3.  What personal characteristics helped Dorothy make it through all the dangerous situations in Oz? Suggested Response: There is no one correct answer. Strong responses will contain some of the following concepts: She was patient, compassionate, intelligent, goal directed and brave. She took things one step at a time. She was respectful and kind to people and tried to help them. She chose her friends well. She met each challenge with courage and determination. She never lost sight of what she intended to accomplish.

For additional discussion questions, click here.


Any of the discussion questions can serve as a writing prompt. Additional assignments include:

1.  Some people contend that the story is driven by the inadequacy of adults and shows that Dorothy must make her own way. Write an essay in which you analyze the story from this perspective and give examples of the inadequacy of adults that require Dorothy to become self-reliant. Be sure to include the personal characteristics that foster Dorothy's success.

2.  Research and write an informative essay about self-esteem and the movement that developed in response to recognition that individuals can suffer serious consequences from a lack of self-confidence. Address current theories on what can be done by individuals, parents or the school system to help foster increased self esteem. Seek support for any of the concepts you find in direct reference to examples in the film.

3.  Dorothy, the Scarecrow, the Tin Man, and the Cowardly Lion are all very different, yet they become friends. Write informally about some friends of yours who are quite different from you. Consider what you learn and how you can explore different sides of yourself with a variety of friends. If you cannot think of any friends who are different, write about a person you would like to be friends with and what you might be able to learn from that individual.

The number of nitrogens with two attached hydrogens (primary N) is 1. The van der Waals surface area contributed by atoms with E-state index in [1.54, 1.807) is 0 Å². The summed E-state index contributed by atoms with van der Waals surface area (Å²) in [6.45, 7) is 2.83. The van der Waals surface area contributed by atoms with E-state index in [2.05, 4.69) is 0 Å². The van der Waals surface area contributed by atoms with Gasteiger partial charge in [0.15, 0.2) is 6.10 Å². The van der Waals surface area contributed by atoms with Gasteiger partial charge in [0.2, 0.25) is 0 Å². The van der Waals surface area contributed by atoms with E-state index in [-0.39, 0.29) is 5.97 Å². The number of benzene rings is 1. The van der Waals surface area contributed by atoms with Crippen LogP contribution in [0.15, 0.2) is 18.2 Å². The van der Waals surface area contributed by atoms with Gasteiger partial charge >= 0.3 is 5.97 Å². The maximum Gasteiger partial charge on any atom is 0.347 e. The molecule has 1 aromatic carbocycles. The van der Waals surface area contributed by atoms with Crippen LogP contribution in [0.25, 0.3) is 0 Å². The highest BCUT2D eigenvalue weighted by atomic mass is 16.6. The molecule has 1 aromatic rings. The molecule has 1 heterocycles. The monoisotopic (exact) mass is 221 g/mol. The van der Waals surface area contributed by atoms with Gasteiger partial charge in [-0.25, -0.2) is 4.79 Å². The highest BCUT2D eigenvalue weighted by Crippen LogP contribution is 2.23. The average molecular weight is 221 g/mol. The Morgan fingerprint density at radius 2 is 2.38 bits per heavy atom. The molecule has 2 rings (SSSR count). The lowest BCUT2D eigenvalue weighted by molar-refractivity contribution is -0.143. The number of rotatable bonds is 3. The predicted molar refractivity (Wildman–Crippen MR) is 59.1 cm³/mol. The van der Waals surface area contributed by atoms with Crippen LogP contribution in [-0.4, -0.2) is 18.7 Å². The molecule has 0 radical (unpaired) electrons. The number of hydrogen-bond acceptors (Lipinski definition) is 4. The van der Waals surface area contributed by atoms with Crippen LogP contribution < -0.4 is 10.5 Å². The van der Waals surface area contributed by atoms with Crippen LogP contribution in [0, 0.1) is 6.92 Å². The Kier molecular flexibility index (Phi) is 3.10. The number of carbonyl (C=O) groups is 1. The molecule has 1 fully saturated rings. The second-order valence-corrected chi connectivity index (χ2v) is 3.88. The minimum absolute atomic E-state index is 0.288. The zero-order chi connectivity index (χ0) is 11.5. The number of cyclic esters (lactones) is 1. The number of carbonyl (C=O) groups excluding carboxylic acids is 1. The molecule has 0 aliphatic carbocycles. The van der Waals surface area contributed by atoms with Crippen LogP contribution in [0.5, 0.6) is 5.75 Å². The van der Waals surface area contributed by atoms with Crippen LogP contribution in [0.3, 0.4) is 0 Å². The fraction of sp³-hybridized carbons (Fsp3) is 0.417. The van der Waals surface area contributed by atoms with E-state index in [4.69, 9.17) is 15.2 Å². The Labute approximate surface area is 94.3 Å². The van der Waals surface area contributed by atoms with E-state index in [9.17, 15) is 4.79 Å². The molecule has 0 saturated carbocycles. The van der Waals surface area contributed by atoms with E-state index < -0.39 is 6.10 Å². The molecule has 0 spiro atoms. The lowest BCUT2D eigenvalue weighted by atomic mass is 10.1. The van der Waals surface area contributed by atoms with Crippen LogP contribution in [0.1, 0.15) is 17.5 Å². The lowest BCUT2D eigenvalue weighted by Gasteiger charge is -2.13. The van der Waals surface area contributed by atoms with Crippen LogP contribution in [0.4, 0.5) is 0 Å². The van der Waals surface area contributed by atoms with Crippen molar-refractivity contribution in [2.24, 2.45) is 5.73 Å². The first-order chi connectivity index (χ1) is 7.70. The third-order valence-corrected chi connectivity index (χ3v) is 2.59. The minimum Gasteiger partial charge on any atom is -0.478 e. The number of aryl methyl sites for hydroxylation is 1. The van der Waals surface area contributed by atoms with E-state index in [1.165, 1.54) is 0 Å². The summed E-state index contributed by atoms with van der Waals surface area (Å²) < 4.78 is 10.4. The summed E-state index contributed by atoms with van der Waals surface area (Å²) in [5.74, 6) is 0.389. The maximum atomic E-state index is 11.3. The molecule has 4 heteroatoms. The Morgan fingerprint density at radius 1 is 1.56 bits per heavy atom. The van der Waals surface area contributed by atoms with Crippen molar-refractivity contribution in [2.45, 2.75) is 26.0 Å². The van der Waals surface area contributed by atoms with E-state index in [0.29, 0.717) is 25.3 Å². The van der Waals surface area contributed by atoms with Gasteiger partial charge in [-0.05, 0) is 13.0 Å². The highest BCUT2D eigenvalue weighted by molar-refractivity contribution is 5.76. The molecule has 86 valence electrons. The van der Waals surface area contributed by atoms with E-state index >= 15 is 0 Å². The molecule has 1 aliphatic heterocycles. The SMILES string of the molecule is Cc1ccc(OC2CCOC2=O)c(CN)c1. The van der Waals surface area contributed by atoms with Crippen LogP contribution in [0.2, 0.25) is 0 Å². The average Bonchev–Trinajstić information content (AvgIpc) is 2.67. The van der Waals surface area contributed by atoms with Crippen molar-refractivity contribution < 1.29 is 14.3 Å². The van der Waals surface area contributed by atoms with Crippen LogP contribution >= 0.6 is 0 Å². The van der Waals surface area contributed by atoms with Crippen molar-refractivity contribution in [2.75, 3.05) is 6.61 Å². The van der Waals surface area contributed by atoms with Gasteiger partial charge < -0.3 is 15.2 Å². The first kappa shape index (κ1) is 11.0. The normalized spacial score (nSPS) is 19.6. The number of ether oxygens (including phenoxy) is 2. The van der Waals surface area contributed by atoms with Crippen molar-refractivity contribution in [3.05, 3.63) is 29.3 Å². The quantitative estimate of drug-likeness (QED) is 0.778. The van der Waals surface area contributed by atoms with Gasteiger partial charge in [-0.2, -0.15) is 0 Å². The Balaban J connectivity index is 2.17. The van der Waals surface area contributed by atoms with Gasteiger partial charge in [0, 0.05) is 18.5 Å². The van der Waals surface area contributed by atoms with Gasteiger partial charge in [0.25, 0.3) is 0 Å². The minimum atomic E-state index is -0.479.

For additional assignments, click here.

  MOVIE WORKSHEETS: TWM offers the following movie worksheets to keep students' minds on the film and to focus their attention on the lessons to be learned from the movie.

Film Study Worksheet for ELA Classes;

Film Study Worksheet for an Adaptation of a Novel; and

Worksheet for Cinematic and Theatrical Elements and Their Effects.

Teachers can modify the worksheets to fit the needs of each class.

See also TWM's Movies as Literature Homework Project.

Additional ideas for lesson plans for this movie can be found at TWM's guide to Lesson Plans Using Film Adaptations of Novels, Short Stories or Plays.

For suggestions about using filmed adaptations of literary works in the ELA classroom, see Lesson Plans Using Film Adaptations of Novels, Short Stories and Plays.

For a comparison of Dorothy's quest with that of Odysseus, see Quick Discussion Question For Children 12 and up.

Select questions that are appropriate for your students.

Parenting Points: You may want to watch the movie with very young children to be certain they do not become frightened. Older children can benefit from an age-appropriate discussion about the story and the characters.

Reminder to Teachers: Obtain all required permissions from your school administration before showing any film.

Teachers who want parental permission to show this movie can use TWM's Movie Permission Slip.

Last updated April 27, 2013.

Spread the GOOD NEWS about



© TeachWithMovies.com, Inc. All rights reserved. Note that unless otherwise indicated any quotations attributed to a source, photographs, illustrations, maps, diagrams or paintings were copied from public domain sources or are included based upon the "fair use" doctrine. No claim to copyright is made as to those items. DVD or VHS covers are in the public domain. TeachWithMovies.org®, TeachWithMovies.com®, Talking and Playing with Movies™, and the pencil and filmstrip logo are trademarks of TeachWithMovies.com, Inc.

TWM grants free limited licenses to copy TWM curriculum materials only to educators in public or non-profit schools and to parents trying to help educate their children. See TWM's Terms of Use for a full description of the free licenses and limits on the rights of others to copy TWM.